As you continue to model and 3D print various objects, you’ll find that many of them will need support structures to hold the design up. And the more complex the object, the more crucial it is to design a good support structure.
However, on some occasions, you may find your support fail to do its job resulting in a failed or messy print.
The 3D Printing Problem-
While printing your object, you’ll realize that your support doesn’t look as stable as it should. There may be gaps and it may even fall apart or crack in some places. Weak supports are also stringy and overall your print just looks like a hot mess(not in a nice way!)
Why does it happen?
Most of the time we tend to stick to the default slicer settings provided by the slicer applications. This may work for standard print jobs, but while printing more complex objects it is important to change these settings. For objects like supports, your default slicer setting will not always work. The more complex the object and overhangs, the more attention you have to pay to the slicer settings.
Type of support used
Thinner support structures are easier to remove but are not always strong enough and can break apart during your print process. On the other hand, stronger supports are denser but are much harder to pry off. At the same time, thinner supports may move easily if there are any sudden movements or vibrations from the 3D printer itself.
Many a time, tall and intricate prints will have delicate and thin supports so that they come off clean without ruining the print. Though this sounds good in theory, this kind of support doesn’t offer much stability to tall prints. Triangular and grid-shaped supports work better as they add additional structure under large overhangs.
Problem with the filament
Filaments that are old or cheap are weaker and tend to break more easily which is another reason why your supports don’t hold up. Old and expired filaments won’t bond easily to each other and the structure can tend to have more gaps and cracks.
Lastly, don’t forget to keep an eye on your printer. Many times, there are a few loose screws and nuts that can create vibrations during the print and if your support structures are not strong enough they will fall apart.
How to fix it?
Modify your support structures
Rather than choosing thin and delicate supports, opt for grid or block shaped supports that can easily take the weight of overhangs without breaking down. You can choose triangular supports for objects that do not have sufficient adhesion to the print bed starting out with a strong base.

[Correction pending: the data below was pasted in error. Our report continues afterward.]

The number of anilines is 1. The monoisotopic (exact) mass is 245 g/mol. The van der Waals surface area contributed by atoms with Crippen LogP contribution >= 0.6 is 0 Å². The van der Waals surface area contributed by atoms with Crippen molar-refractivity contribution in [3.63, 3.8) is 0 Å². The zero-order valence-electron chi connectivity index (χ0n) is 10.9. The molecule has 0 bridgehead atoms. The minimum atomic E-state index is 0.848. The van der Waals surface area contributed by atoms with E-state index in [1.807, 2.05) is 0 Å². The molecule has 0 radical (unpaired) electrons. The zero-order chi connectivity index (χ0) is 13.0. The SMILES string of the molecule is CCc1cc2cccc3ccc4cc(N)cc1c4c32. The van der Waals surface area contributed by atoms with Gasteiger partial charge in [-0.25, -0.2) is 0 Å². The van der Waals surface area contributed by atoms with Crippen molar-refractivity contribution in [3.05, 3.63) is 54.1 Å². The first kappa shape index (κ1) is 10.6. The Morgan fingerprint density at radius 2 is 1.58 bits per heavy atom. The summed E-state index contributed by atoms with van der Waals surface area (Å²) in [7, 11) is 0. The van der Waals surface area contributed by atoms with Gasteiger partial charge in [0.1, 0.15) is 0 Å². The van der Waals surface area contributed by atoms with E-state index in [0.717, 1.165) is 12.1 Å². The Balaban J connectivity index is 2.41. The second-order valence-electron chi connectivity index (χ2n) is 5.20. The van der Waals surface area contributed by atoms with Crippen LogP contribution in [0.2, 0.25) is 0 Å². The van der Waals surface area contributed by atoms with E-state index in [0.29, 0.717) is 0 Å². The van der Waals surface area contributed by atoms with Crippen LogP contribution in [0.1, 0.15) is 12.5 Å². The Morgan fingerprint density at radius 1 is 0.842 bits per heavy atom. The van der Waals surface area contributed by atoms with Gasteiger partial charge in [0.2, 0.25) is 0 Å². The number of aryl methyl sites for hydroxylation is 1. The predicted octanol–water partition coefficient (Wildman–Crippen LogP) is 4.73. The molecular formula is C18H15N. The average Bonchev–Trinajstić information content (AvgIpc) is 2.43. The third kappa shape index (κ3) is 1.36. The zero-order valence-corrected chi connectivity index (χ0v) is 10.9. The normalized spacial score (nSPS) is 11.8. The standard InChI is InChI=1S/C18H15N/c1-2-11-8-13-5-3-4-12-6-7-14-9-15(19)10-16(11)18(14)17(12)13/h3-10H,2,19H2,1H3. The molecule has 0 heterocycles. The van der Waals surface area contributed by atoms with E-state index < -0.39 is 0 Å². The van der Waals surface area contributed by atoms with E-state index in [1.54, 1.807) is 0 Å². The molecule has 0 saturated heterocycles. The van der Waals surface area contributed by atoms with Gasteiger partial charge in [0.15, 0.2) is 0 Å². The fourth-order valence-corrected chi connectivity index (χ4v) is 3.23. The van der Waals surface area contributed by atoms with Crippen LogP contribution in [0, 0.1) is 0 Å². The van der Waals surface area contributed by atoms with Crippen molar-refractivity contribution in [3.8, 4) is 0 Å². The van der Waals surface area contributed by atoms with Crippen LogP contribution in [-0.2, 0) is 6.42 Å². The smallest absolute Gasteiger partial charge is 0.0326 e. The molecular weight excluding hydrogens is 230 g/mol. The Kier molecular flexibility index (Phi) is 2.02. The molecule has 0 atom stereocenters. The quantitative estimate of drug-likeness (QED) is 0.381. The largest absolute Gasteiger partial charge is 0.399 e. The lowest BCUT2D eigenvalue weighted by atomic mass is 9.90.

Another cool thing to do is using water-soluble support material like PVA glue. In this way, you can increase the support density and make block shaped supports without having to worry about them coming off.
Ensure sufficient adhesion
For a strong foundation, your 3D print must stick to the print bed. To increase this adhesion you can use the help of brims and rafts. Once your support has bonded to the print platform, it reduces the chances of it breaking or slipping off.
Use another filament
If your filament is old or absorbs too much moisture it can cause problems during your print job. You can check out our easy guide to store your filaments correctly and prevent common problems like snapping and stripping. And if the problem is indeed with the filament then change the filament and run a test print to see if there are improvements in the supports. Alternately, avoiding buying cheap which will tend to break more easily.
Increase the support density
Supports that are thin will be more prone to breaking and falling apart. So to make your supports stronger, go into the slicer settings and increase the support density. This will make your support sturdy but on the other hand, it will be tougher to remove them from your 3D print.
Tighten the grub screws
If the pulleys are not secured there will be many shifts and vibrations. This can shake the print and cause the supports and other parts of the print to wobble. To fix this problem, use an Allen key and tighten all the grub screws.
Credits: ultimaker.com, formloabs.com, zheng3.com, instructables.com